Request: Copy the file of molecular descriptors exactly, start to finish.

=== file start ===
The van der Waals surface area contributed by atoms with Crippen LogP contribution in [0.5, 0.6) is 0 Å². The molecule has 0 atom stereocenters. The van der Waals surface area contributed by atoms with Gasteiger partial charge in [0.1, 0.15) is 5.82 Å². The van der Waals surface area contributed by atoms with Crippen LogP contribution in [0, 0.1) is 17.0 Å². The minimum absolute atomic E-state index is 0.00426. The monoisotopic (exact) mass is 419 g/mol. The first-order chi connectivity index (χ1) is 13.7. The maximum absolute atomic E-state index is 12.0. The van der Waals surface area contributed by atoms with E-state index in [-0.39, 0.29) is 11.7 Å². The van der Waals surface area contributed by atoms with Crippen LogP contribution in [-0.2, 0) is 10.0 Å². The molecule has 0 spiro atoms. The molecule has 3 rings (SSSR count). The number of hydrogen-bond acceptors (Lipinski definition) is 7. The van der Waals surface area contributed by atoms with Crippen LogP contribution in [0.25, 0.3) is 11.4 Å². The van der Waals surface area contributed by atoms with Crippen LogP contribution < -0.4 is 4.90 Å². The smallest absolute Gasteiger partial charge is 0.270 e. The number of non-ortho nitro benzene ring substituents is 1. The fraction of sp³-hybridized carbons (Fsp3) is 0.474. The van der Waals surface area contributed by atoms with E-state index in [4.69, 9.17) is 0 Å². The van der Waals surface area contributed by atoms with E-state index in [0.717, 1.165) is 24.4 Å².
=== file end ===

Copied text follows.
The van der Waals surface area contributed by atoms with Crippen LogP contribution in [0.5, 0.6) is 0 Å². The molecule has 0 atom stereocenters. The van der Waals surface area contributed by atoms with Gasteiger partial charge in [0.1, 0.15) is 5.82 Å². The van der Waals surface area contributed by atoms with Crippen LogP contribution in [0, 0.1) is 17.0 Å². The minimum absolute atomic E-state index is 0.00426. The monoisotopic (exact) mass is 419 g/mol. The first-order chi connectivity index (χ1) is 13.7. The maximum absolute atomic E-state index is 12.0. The van der Waals surface area contributed by atoms with E-state index in [-0.39, 0.29) is 11.7 Å². The van der Waals surface area contributed by atoms with Crippen LogP contribution in [-0.2, 0) is 10.0 Å². The molecule has 0 spiro atoms. The molecule has 3 rings (SSSR count). The number of hydrogen-bond acceptors (Lipinski definition) is 7. The van der Waals surface area contributed by atoms with Crippen LogP contribution in [0.25, 0.3) is 11.4 Å². The van der Waals surface area contributed by atoms with Crippen LogP contribution < -0.4 is 4.90 Å². The smallest absolute Gasteiger partial charge is 0.270 e. The number of non-ortho nitro benzene ring substituents is 1. The fraction of sp³-hybridized carbons (Fsp3) is 0.474. The van der Waals surface area contributed by atoms with E-state index in [4.69, 9.17) is 0 Å². The van der Waals surface area contributed by atoms with E-state index in [0.717, 1.165) is 24.4 Å².